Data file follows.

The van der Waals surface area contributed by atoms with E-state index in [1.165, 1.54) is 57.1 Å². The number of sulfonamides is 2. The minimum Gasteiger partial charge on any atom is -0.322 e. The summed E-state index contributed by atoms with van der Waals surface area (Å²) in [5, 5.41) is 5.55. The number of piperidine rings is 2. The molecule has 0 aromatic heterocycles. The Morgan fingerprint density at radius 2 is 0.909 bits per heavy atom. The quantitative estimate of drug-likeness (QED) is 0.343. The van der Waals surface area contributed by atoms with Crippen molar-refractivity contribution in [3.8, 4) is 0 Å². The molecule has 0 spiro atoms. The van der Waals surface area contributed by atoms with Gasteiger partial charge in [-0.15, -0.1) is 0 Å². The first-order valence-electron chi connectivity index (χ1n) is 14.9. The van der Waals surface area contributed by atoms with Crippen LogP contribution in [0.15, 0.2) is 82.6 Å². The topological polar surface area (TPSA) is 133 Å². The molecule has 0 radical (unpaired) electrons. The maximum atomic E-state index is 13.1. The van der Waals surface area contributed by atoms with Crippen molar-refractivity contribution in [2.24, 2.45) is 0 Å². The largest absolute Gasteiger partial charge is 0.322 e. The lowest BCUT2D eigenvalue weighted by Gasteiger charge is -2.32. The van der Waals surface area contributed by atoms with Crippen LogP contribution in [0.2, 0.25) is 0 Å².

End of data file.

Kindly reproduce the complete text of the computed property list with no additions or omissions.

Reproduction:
The van der Waals surface area contributed by atoms with E-state index in [1.165, 1.54) is 57.1 Å². The number of sulfonamides is 2. The minimum Gasteiger partial charge on any atom is -0.322 e. The summed E-state index contributed by atoms with van der Waals surface area (Å²) in [5, 5.41) is 5.55. The number of piperidine rings is 2. The molecule has 0 aromatic heterocycles. The Morgan fingerprint density at radius 2 is 0.909 bits per heavy atom. The quantitative estimate of drug-likeness (QED) is 0.343. The van der Waals surface area contributed by atoms with Crippen molar-refractivity contribution in [3.8, 4) is 0 Å². The molecule has 0 spiro atoms. The van der Waals surface area contributed by atoms with Gasteiger partial charge in [-0.15, -0.1) is 0 Å². The first-order valence-electron chi connectivity index (χ1n) is 14.9. The van der Waals surface area contributed by atoms with Crippen LogP contribution in [0.15, 0.2) is 82.6 Å². The topological polar surface area (TPSA) is 133 Å². The molecule has 0 radical (unpaired) electrons. The maximum atomic E-state index is 13.1. The van der Waals surface area contributed by atoms with Crippen molar-refractivity contribution in [2.24, 2.45) is 0 Å². The largest absolute Gasteiger partial charge is 0.322 e. The lowest BCUT2D eigenvalue weighted by Gasteiger charge is -2.32. The van der Waals surface area contributed by atoms with Crippen LogP contribution in [0.2, 0.25) is 0 Å².